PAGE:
Last month, Sony executives let slip that the company was beginning preliminary work on the successor to the PlayStation 3. However, this week the man in charge of Sony Computer Entertainment America warned against holding out for new information on the platform--or for the hardware's launch. Speaking with Forbes, SCEA president Jack Tretton said that his company's current console is just getting going.
"PlayStation 3 is really just hitting its stride," said Tretton. "And technologically, I don't think it's possible to provide any advancement beyond what we have. What we've seen from the competition is trying to add features that already exist in PlayStation 3. We invested heavily in that, we rolled a very heavy rock up a steep hill, through the launch period. But now I think that all pays off, and we've got a long run way behind it. So, I wouldn't look for any discussion of a next-generation PlayStation for quite some time."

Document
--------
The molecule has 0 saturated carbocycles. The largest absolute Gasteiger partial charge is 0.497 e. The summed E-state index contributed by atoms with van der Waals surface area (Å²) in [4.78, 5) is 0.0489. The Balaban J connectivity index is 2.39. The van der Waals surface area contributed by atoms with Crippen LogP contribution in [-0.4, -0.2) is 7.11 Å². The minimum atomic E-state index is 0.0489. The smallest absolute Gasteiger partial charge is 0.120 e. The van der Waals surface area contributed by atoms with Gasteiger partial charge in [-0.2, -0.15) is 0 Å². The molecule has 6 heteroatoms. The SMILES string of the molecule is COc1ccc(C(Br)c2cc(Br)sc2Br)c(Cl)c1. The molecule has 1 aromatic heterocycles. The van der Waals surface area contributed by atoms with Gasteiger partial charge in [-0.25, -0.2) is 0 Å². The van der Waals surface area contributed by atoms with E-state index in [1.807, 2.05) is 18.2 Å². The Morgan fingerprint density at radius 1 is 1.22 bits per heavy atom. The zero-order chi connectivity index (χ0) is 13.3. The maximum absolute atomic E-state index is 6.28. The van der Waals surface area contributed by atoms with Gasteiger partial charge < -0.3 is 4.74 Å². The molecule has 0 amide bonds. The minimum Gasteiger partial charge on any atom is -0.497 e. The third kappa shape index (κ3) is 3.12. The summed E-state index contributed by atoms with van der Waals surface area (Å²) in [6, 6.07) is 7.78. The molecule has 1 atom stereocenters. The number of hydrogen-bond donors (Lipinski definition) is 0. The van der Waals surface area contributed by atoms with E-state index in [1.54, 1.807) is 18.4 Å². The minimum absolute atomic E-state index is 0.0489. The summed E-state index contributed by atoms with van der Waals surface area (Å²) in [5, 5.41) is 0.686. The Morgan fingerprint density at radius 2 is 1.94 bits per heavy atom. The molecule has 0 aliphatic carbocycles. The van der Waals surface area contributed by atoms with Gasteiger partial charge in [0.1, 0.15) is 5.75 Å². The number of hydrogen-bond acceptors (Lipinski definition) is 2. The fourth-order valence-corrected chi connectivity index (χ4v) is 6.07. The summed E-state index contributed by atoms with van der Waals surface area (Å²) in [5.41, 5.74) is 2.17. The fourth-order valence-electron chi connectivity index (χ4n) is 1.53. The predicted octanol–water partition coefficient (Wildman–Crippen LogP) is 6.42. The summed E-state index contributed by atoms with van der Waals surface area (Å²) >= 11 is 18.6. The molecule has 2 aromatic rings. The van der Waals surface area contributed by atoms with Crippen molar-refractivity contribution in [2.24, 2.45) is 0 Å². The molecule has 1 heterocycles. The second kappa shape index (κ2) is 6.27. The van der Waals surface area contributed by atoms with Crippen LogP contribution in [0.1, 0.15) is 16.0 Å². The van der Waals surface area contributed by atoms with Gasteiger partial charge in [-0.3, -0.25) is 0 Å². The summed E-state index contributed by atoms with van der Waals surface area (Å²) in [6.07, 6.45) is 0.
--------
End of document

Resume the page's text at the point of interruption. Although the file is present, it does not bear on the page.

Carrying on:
Tretton's comments come just over a week after Sony unveiled its next-generation handheld, the PlayStation Vita, at the 2011 Electronic Entertainment Expo. That system, which will be offered at $250 and $300 price points in North America, will be Sony's first all-new hardware platform since the PS3 in 2006. It will launch in at least in one territory by the end of the year, according to Sony executives.
However, there is some pressure on Sony to unveil its next-generation plans sooner rather than later. Microsoft has already let slip that it is hiring "next generation" Xbox developers, with major developers letting slip they are already eyeing new console platforms. Also, Nintendo used its E3 press briefing to announce its new console, the Wii U, which will debut after April of next year--a fact that doesn't faze Sony.
"I didn't see anything about Nintendo's announcement that said 'Oh, we'd better get working on rolling out a new PlayStation here pretty soon,'" said Tretton.